Since 1985 numerous articles and government notices have been released describing concerns about cylinders made from 6351 alloy aluminum. While the U.S. Government has determined no recall of the nearly 25 million 6351 alloy cylinders is warranted, annual inspection by trained inspectors is called for in the 1999 Department of Transportation (DOT) andNational Institute for Occupational Safety and Health (NIOSH) bulletins.
Our understanding of decompression science has undergone dramatic revision in the last two years thanks to decompression physiologist David Doolette, Ph.D. and the team at the Navy Experimental Diving Unit (NEDU).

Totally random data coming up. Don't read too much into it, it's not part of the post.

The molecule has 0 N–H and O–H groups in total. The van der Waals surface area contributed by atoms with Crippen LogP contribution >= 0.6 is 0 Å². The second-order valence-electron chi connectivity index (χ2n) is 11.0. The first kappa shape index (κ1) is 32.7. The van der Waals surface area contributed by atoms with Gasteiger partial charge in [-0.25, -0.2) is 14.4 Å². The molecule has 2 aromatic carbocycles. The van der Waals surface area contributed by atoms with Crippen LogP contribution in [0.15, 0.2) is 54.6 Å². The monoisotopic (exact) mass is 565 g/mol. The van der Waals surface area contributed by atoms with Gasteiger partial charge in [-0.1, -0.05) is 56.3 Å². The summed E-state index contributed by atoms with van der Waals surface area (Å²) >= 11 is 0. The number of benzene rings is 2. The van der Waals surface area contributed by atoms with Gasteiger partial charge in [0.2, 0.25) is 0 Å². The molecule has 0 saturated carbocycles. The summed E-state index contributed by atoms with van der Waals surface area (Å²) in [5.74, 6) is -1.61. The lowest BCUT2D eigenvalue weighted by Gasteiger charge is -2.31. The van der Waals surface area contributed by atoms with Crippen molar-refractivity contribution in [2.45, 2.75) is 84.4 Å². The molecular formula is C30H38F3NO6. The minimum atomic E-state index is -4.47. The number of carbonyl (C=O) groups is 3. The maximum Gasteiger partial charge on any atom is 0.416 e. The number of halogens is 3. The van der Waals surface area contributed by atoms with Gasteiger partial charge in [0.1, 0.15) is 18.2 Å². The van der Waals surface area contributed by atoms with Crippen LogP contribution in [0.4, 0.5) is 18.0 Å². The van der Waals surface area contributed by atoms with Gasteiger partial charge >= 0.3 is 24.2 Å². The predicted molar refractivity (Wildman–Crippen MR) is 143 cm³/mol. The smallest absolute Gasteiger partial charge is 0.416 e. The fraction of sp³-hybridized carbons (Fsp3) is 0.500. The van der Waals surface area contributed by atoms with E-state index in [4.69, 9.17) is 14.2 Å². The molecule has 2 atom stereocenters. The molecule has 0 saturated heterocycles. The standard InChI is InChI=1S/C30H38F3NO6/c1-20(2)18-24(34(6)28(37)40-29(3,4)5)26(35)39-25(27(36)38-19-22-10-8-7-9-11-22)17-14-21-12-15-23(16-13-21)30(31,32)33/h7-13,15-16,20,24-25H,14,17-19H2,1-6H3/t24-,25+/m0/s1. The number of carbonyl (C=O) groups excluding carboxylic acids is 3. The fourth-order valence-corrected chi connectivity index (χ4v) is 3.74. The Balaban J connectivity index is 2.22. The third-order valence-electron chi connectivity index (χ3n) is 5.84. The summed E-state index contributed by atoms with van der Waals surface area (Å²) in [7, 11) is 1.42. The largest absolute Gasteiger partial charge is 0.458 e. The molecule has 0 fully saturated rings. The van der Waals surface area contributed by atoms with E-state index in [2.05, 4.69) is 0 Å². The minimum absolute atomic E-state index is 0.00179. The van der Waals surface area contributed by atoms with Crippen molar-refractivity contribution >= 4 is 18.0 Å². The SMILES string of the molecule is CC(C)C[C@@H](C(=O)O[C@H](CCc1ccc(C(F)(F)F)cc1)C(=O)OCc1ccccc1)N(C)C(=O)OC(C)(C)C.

Their report, “Decompression from He-N2-O2 (TRIMIX) Bounce Dives Is Not More Efficient Than He-O2 (HELIOX) Bounce Dives,” published May, 2015, dispels a belief about mixed gas diving that has persisted since the NEDU developed the first working heliox tables nearly 80 years ago.
In today's dive boats, you'd be hard-pressed not to see one or two of the telltale green and yellow tanks that announce the presence of nitrox, or oxygen-enriched air, which has been used in recreational diving for nearly 25 years.
Every major training agency has a nitrox training program in one form or another. But is it right for you? As with anything in diving, there are no absolutes when diving nitrox. Really, this gas is just like everything else in a diver's bag of gear and knowledge--a tool that can be effective when used properly and dangerous when not.